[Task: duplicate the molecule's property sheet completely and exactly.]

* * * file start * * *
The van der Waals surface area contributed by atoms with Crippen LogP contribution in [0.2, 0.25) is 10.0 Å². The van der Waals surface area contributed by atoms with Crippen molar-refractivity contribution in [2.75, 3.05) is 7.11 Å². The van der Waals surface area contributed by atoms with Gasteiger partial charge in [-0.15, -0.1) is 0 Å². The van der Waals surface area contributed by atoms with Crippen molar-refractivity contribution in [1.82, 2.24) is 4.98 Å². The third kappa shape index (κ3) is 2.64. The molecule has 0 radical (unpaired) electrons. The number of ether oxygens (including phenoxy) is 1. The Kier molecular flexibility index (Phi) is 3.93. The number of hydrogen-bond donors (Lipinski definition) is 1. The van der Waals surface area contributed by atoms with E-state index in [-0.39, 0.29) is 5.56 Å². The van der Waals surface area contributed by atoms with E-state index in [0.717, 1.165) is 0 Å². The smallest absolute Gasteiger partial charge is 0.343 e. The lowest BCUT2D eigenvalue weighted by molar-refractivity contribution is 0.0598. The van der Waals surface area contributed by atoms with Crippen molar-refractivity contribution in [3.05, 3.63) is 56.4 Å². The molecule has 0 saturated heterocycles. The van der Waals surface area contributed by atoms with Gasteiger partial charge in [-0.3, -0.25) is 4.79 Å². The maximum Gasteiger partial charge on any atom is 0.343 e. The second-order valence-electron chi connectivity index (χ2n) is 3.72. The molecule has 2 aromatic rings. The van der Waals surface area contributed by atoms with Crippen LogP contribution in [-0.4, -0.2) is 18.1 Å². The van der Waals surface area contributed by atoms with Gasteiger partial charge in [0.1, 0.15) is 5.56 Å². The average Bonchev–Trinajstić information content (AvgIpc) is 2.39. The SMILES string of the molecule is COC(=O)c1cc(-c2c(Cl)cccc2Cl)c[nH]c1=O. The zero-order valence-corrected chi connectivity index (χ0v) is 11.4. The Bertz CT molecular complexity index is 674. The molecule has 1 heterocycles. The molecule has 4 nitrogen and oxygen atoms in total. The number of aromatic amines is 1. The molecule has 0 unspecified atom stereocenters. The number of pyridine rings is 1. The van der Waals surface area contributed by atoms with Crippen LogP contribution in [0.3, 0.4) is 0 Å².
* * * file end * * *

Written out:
The van der Waals surface area contributed by atoms with Crippen LogP contribution in [0.2, 0.25) is 10.0 Å². The van der Waals surface area contributed by atoms with Crippen molar-refractivity contribution in [2.75, 3.05) is 7.11 Å². The van der Waals surface area contributed by atoms with Gasteiger partial charge in [-0.15, -0.1) is 0 Å². The van der Waals surface area contributed by atoms with Crippen molar-refractivity contribution in [1.82, 2.24) is 4.98 Å². The third kappa shape index (κ3) is 2.64. The molecule has 0 radical (unpaired) electrons. The number of ether oxygens (including phenoxy) is 1. The Kier molecular flexibility index (Phi) is 3.93. The number of hydrogen-bond donors (Lipinski definition) is 1. The van der Waals surface area contributed by atoms with E-state index in [-0.39, 0.29) is 5.56 Å². The van der Waals surface area contributed by atoms with E-state index in [0.717, 1.165) is 0 Å². The smallest absolute Gasteiger partial charge is 0.343 e. The lowest BCUT2D eigenvalue weighted by molar-refractivity contribution is 0.0598. The van der Waals surface area contributed by atoms with Crippen molar-refractivity contribution in [3.05, 3.63) is 56.4 Å². The molecule has 0 saturated heterocycles. The van der Waals surface area contributed by atoms with Gasteiger partial charge in [-0.3, -0.25) is 4.79 Å². The maximum Gasteiger partial charge on any atom is 0.343 e. The second-order valence-electron chi connectivity index (χ2n) is 3.72. The molecule has 2 aromatic rings. The van der Waals surface area contributed by atoms with Crippen LogP contribution in [-0.4, -0.2) is 18.1 Å². The van der Waals surface area contributed by atoms with Gasteiger partial charge in [0.1, 0.15) is 5.56 Å². The average Bonchev–Trinajstić information content (AvgIpc) is 2.39. The SMILES string of the molecule is COC(=O)c1cc(-c2c(Cl)cccc2Cl)c[nH]c1=O. The zero-order valence-corrected chi connectivity index (χ0v) is 11.4. The Bertz CT molecular complexity index is 674. The molecule has 1 heterocycles. The molecule has 4 nitrogen and oxygen atoms in total. The number of aromatic amines is 1. The molecule has 0 unspecified atom stereocenters. The number of pyridine rings is 1. The van der Waals surface area contributed by atoms with Crippen LogP contribution in [0.3, 0.4) is 0 Å².